Taken with Blatchford’s column it too touches on the effects of social media and the Internet on free speech. Actually there’s a bit of cross over between Coyne’s column and Blatchford’s.
        Coyne ends his column with this: “..we need not be actually jailing someone to see how speech might easily be suppressed, in the fevered times we live in. A case in point was provided this week by the firestorm over comments by Tom Flanagan, the prime minister’s former advisor. I offer no defense for the content of his remarks: there is none, in my view. In a way, his sin was the reverse of the court’s: If the court was too willing to ban speech without evidence of harm, Mr. Flanagan was unwilling to ban it even where the harm, as in child pornography, is self-evident.

        But for goodness sake. He was not engaged in making child pornography. He did not council others to make it. He offered a mistaken assessment of where and when criminal sanctions ought to apply to it: mistaken, eccentric even repugnant. But that’s all it was. Unlike the Court, he is in no position to impress his views on the rest of us.”

        • Joanne says:

          Interesting comparison Richco. And thanks for taking one for the team by reading Coyne’s column and giving us that info. I find him just a bit too wordy and arrogant but he does write the odd good piece.

  4. fh says:

    here are some quotes I lifted from Bearsrant and I recommend everyone visit his blog I found it helpful in understanding my feelings
    “If we don’t believe in freedom of expression for people we despise, we don’t believe in it at all.” Noam Chomsky ( I am not familiar with this man )
    “Freedom of Speech does not protect you from the consequences of saying stupid shit.” Jim C. Hines ( I am not familiar with this man)
    “Without Freedom of Thought, there can be no such thing as Wisdom; and no such thing as Public Liberty, without Freedom of Speech.” Benjamin Franklin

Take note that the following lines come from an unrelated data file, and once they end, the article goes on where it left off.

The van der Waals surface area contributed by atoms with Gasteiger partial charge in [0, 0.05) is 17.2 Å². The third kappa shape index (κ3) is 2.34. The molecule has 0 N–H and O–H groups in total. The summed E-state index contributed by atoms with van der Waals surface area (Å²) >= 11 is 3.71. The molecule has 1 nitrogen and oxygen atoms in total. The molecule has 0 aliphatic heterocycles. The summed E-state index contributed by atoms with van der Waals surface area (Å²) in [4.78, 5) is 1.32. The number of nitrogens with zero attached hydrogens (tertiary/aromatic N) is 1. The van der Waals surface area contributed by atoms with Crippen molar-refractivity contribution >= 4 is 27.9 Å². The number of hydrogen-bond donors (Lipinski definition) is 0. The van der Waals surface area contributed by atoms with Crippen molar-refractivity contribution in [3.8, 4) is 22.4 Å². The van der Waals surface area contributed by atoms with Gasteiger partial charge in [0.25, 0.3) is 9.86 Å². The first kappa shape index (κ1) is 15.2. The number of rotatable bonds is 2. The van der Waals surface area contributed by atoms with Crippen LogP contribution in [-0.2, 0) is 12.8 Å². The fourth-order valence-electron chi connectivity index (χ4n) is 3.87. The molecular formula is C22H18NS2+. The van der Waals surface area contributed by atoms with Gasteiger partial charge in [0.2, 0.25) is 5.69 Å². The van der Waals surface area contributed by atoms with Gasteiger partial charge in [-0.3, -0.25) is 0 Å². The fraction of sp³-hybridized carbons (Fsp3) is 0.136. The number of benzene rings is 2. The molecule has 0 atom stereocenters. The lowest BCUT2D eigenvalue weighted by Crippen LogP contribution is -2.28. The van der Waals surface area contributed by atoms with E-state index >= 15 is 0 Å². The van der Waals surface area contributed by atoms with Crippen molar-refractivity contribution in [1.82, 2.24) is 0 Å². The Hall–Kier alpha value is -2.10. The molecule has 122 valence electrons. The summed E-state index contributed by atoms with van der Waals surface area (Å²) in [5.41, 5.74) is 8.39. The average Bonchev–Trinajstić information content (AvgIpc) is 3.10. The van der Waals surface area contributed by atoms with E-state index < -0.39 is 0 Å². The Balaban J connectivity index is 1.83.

I found the Bear wrote a profound well thought out post and well worth your time to visit and read
    turn down your volume before visiting as he has a music video playing can be turned off right lower corner

    • Richco says:

      I think Wynne’s up to her eyeballs in all of this boondoggle. She’s all for hearing herself talk but she’s all platitudes and fluff.

      Here’s another good Ontario related column from today’s NP. Also a good read.

    • Richco says:

      “Ontario faces an unpredictable (and expensive) energy future that will dwarf the sunk costs of those cancelled gas plants. MPPs are bitterly divided on those questions, and aren’t in a hurry to answer them. More on that in coming columns.”
      The most important statement in Cohn’s piece IMO.
      In the National Post article there’s a paragraph that goes in to the bigger picture of just how much trouble Ontario is in re: energy….thanks to the deals made by the McGuinty government. I tried to highlight that paragraph but it’s not working for me.

      • Martin says:

        If the Independent Electricity System Operator (IESO) is admitting that power rates are $200 m more then they should be under current FIT tariffs, I think we can assume the figure is more than double that amount. Other organizations have predicted this scenario and put the figure much higher.
        When even papers like the TorStar are writing critically on Liberal policy on renewable energy, I think that Wynne has a problem that goes far beyond any communication strategy that she has lined up so far as a solution. The entire GEA is being shown to be detrimental to Ont energy needs.

        • Joanne says:

          Martin, I agree. I think Wynne was selected as leader by her party because of her background as a negotiator, but that isn’t going to solve our fiscal and energy problems. She loves the word “conservation” but that just isn’t going to cut it in the real world. I don’t give this government much more time. Ontarians are finally realizing what a bill of goods they’ve been sold.

          • Richco says:

            Well this is interesting for two reasons; 1) of course Wynne may out fundraise her opponents if she’s got the unions feeding the kitty. 2) Hudak and the PCs have had a very good week in and outside of the leg. IMO. I think that’s the reason for this column to be honest.

            I did wonder a bit about the quote by Ciano re: the internal memo re: holding back campaign financing, but I understand it. I just hope the PCs can afford the election that they’re calling for. The memo. and this article muddies those waters. Which I believe is the intention.

  5. Gabby in QC says:

    Joanne said: “I only know that the Internet and social media make it [tarring & feathering] all so easy.”
    And that is what is so surprising about Tom Flanagan’s off-the-cuff comment in that university setting. How could he be so naive as to think his comment wouldn’t have far-reaching reverberations and that someone wouldn’t consider recording his comments, even if they were limited to the topic of the lecture (aboriginal issues)? He should have known there would be people inimical to his POV on those issues in the audience.

    • Joanne says:

      Gabby, I agree that Flanagan was incredibly naive. He should have realized he was being set up and measured his words more carefully.